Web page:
At this point in time, this blog is running a theme which it has been running since I first moved it to a WordPress installation in 2005. I have modified the theme a little bit over the years to make the colours more suit tastes and adjust a few functions to work a bit better for my needs. All that said, it is an ancient set of PHP scripts designed to work under an equally ancient version of PHP, and given how much has changed in PHP over the years it could be considered a miracle that the Blix theme still works at all.

Recently I came across a problem which I couldn’t make heads or tails of. Out of the blue, errors started appearing on this blog about failed login attempts where a script on this blog had tried to login to the database as the chief administrative user without a password:

Warning: mysql_query(): Access denied for user ‘root’@’localhost’ (using password: NO) in /home/samuelgo/wp-content/themes/blix/BX_functions.php on line 44
Warning: mysql_query(): A link to the server could not be established in /home/samuelgo/public_html/wp-content/themes/blix/BX_functions.php on line 44
Warning: mysql_num_rows() expects parameter 1 to be resource, boolean given in /home/samuelgo/public_html/wp-content/themes/blix/BX_functions.php on line 45

I first noticed this problem just after I fixed an issue where the WordPress installation couldn’t login to MySQL and thought it was related and possibly a sign of a very poorly implemented hacking of this blog, but it turned out to be unrelated. The reason WordPress was unable to login to the database was that this site was moved from one server to another and a file with login details was slightly corrupted in the process, and this was easily corrected.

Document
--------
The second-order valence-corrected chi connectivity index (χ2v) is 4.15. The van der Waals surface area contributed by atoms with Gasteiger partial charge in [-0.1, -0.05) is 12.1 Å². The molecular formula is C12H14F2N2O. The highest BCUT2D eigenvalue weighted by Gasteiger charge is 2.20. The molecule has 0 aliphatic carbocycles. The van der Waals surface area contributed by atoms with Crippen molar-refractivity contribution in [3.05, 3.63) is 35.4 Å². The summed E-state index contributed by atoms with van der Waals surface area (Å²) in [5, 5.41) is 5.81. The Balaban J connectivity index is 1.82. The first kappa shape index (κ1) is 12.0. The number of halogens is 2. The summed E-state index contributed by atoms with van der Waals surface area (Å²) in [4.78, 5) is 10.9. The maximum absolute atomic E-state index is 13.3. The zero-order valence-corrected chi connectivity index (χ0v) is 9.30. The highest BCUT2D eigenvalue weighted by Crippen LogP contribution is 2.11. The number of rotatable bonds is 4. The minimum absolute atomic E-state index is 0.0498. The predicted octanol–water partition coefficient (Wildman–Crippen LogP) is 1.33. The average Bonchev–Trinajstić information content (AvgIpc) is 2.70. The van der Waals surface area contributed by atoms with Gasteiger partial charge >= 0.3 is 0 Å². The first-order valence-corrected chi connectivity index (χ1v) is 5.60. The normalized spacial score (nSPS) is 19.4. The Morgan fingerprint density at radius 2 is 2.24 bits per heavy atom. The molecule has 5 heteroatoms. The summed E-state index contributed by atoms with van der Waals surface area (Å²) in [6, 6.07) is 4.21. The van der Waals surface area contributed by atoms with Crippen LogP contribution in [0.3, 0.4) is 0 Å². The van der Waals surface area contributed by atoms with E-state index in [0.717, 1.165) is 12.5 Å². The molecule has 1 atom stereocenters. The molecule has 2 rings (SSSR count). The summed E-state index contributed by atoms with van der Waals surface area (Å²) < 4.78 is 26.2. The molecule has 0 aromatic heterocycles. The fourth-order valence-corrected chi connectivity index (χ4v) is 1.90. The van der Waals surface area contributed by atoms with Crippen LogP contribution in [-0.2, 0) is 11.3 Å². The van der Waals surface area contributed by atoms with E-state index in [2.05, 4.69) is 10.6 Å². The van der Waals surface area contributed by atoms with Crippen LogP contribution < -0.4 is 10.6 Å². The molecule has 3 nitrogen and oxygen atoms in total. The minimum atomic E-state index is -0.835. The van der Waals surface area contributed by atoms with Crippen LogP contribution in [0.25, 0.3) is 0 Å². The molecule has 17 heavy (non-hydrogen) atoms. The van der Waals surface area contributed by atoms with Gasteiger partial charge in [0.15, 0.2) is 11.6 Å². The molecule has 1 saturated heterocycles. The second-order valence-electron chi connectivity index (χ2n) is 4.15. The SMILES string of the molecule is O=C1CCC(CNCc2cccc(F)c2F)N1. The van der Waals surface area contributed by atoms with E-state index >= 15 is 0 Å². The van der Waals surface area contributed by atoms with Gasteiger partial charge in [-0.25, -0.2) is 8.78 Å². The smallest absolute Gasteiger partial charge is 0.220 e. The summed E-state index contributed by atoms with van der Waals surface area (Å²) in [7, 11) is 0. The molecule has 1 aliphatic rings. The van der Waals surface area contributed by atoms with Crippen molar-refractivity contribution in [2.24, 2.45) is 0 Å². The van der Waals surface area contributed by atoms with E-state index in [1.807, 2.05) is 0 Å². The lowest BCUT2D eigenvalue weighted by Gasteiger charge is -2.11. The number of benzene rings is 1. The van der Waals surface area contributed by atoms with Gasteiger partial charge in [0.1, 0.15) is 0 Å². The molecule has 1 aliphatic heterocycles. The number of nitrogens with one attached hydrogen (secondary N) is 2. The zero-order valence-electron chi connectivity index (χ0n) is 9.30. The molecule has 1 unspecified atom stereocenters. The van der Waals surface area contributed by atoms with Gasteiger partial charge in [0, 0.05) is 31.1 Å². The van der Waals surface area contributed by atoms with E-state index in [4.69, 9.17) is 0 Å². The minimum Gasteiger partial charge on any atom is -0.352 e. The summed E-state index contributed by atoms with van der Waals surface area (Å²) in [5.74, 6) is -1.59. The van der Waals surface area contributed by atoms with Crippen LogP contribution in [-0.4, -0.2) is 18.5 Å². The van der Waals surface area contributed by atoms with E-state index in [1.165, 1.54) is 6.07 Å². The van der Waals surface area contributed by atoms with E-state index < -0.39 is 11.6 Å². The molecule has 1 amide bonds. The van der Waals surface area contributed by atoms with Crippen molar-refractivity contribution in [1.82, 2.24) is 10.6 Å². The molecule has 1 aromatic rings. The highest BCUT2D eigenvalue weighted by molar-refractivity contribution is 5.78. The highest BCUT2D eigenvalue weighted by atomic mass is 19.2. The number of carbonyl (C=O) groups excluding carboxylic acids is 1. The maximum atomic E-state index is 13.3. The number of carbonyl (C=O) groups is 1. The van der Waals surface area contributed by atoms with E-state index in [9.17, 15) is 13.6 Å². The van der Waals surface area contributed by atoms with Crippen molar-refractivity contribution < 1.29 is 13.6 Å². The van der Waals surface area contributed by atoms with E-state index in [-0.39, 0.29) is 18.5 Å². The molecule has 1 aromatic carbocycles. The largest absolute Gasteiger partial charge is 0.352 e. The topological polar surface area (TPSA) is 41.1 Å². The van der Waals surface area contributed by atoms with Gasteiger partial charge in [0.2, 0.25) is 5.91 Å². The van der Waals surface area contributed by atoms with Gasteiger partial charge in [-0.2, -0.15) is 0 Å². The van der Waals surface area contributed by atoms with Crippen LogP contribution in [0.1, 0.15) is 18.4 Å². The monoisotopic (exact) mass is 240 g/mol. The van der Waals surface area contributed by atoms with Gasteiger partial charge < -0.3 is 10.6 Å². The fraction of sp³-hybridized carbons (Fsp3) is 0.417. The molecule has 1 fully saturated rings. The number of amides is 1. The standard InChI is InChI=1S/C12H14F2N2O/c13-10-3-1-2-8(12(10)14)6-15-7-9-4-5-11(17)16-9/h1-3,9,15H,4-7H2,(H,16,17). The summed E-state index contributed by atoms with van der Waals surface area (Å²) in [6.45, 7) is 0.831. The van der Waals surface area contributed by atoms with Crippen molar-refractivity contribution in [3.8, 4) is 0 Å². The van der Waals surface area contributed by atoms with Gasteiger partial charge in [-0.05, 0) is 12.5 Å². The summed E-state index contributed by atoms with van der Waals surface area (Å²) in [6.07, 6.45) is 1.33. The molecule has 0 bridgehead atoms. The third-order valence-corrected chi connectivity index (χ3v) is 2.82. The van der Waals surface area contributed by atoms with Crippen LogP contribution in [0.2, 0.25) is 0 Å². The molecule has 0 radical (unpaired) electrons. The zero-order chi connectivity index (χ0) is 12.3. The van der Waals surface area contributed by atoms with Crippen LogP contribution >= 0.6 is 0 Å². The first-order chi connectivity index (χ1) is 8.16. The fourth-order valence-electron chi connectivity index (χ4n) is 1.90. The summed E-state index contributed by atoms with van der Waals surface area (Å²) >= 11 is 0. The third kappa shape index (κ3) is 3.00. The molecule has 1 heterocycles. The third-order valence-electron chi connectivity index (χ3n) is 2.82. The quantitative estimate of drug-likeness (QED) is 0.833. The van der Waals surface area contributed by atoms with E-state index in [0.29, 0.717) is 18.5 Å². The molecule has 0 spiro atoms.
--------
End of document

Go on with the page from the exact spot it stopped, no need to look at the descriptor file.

The above errors are related to a function which, on the Archives page, shows the number of comments on each post. Previously the “mysql_query” function in the BX_functions file used the login details which WordPress uses, but the “mysql” function has been deprecated as of PHP 5.5 and, while it still works, now seems to need to be explicitly told which login details to use, or it just assumes it should login as “root” without a password (which is possibly the dumbest login details I can think of as it has almost no chance of working on anything but the most insecure of servers). This error, consequently, appears next to each and every post on the archives page, often multiple times. I was able to suppress these errors from displaying until I could get around to figuring out what the problem was, but this still caused the error to be dumped in to an error log many thousands of times per day, causing the error log to grow by hundreds of megabytes each day until I would delete it before it could use up all of the disk space available to this website.